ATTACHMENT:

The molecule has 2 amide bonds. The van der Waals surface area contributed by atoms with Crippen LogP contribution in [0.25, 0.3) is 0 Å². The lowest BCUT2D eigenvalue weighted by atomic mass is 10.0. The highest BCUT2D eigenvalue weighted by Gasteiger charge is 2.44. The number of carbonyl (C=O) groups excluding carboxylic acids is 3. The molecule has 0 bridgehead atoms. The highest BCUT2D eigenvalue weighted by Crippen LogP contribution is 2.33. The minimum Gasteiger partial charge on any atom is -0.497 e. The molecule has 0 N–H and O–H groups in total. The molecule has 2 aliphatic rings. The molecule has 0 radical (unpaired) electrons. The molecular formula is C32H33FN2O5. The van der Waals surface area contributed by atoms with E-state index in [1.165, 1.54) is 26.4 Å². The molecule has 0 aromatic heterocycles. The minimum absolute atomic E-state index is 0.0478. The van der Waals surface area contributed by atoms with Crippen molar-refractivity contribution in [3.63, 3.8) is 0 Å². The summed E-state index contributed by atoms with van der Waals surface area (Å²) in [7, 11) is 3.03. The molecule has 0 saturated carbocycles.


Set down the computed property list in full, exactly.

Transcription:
The molecule has 2 amide bonds. The van der Waals surface area contributed by atoms with Crippen LogP contribution in [0.25, 0.3) is 0 Å². The lowest BCUT2D eigenvalue weighted by atomic mass is 10.0. The highest BCUT2D eigenvalue weighted by Gasteiger charge is 2.44. The number of carbonyl (C=O) groups excluding carboxylic acids is 3. The molecule has 0 bridgehead atoms. The highest BCUT2D eigenvalue weighted by Crippen LogP contribution is 2.33. The minimum Gasteiger partial charge on any atom is -0.497 e. The molecule has 0 N–H and O–H groups in total. The molecule has 2 aliphatic rings. The molecule has 0 radical (unpaired) electrons. The molecular formula is C32H33FN2O5. The van der Waals surface area contributed by atoms with E-state index in [1.165, 1.54) is 26.4 Å². The molecule has 0 aromatic heterocycles. The minimum absolute atomic E-state index is 0.0478. The van der Waals surface area contributed by atoms with Crippen molar-refractivity contribution in [3.63, 3.8) is 0 Å². The summed E-state index contributed by atoms with van der Waals surface area (Å²) in [7, 11) is 3.03. The molecule has 0 saturated carbocycles.